Well-known for being the first man to break the 4-minute mile, Sir Roger Bannister is a rightful legend of British athletics. Yet, few people know that his world record lasted just a month and a half, taken by the man he was destined to beat at the 1954 British Empire and Commonwealth Games.
The Games in Vancouver, Canada saw the first meeting of the only two men (at the time) to have achieved such a fast time, a time frequently regarded by Bannister as an insignificant barrier to aim for. Australia’s John Landy had been approaching four minutes but had been pipped to it by Bannister at a meeting in Oxford. Even so, Landy took the record for himself 46 days later. Their first appearance together after the feats was dubbed the “Miracle Mile” and it was to exude drama all the way.
Witnessing the start of the 1 mile race from 59 years ago is an exercise in ancient history. Handshakes before the race began. A mix of athletes choosing either to begin in a crouched position (as if they were using starting blocks) or not. Certainly no stupid actions to a TV camera. The race began and Landy burst into the lead, a lead he wouldn’t relinquish for the majority of the mile.
Bannister wasn’t rushing this one. He looked at ease in front of the chasing pack and gradually gained ground on his Australian rival. With just a lap to go, the English athlete was right up behind Landy, tucked into the slipstream. Landy was getting anxious and frequently turned to see where his greatest challenger was. Coming up to the final straight, he looked the wrong way and Bannister took his opportunity, bursting past Landy on his blindside. Landy, having started so quickly, had no way of retaking ground lost to Bannister and was forced to make do with silver.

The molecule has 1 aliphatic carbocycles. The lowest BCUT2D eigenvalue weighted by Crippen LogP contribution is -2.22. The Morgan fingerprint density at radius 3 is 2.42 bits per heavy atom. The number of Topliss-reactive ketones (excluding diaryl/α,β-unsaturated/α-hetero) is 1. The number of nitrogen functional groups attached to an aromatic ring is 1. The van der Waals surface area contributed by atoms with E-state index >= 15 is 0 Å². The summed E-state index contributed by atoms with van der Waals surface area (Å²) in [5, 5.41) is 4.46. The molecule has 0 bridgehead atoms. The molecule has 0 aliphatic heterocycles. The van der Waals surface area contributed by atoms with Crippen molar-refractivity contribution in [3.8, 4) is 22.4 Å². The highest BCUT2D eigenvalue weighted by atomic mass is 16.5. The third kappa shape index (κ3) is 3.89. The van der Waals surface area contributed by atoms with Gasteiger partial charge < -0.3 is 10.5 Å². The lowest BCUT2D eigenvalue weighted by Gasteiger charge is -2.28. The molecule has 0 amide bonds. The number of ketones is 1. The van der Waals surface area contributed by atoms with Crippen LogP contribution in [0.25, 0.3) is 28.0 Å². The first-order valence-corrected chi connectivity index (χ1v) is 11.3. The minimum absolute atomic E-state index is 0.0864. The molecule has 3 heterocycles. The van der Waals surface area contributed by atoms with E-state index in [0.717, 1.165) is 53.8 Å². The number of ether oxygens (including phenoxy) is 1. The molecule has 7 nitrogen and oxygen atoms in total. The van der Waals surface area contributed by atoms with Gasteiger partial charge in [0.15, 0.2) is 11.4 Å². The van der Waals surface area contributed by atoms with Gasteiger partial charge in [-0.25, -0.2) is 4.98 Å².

It was amazing how the pair had managed such a classic race. Bannister trained very little, combining his time with studying to become a neurologist. Landy had cut open his foot on a photographer’s flashbulb and was running with stitches. That the two of them had spaced themselves so far away from their competitors and still managed to run sub-4 minute miles is remarkable.
Mile races are generally a thing of the past now that metric is the new imperial. The closest we have is the 1500m race, the “metric mile”, but it’s unfortunate that we no longer have talent akin to Sir Roger Bannister. Neither Ross Murray nor Andrew Baddeley progressed past the semifinals at London 2012 and the female pairing of Lisa Dobriskey and Laura Weightman were way out of the medal places. Perhaps the 2014 Commonwealth Games will see another mesmerising performance of Bannister’s magnitude, but it’s too early to say. Roll on the World Championships!
Take yourself over to Youtube and watch the “Mile of the Century” in full: http://www.youtube.com/watch?v=jP_NzZP_LK0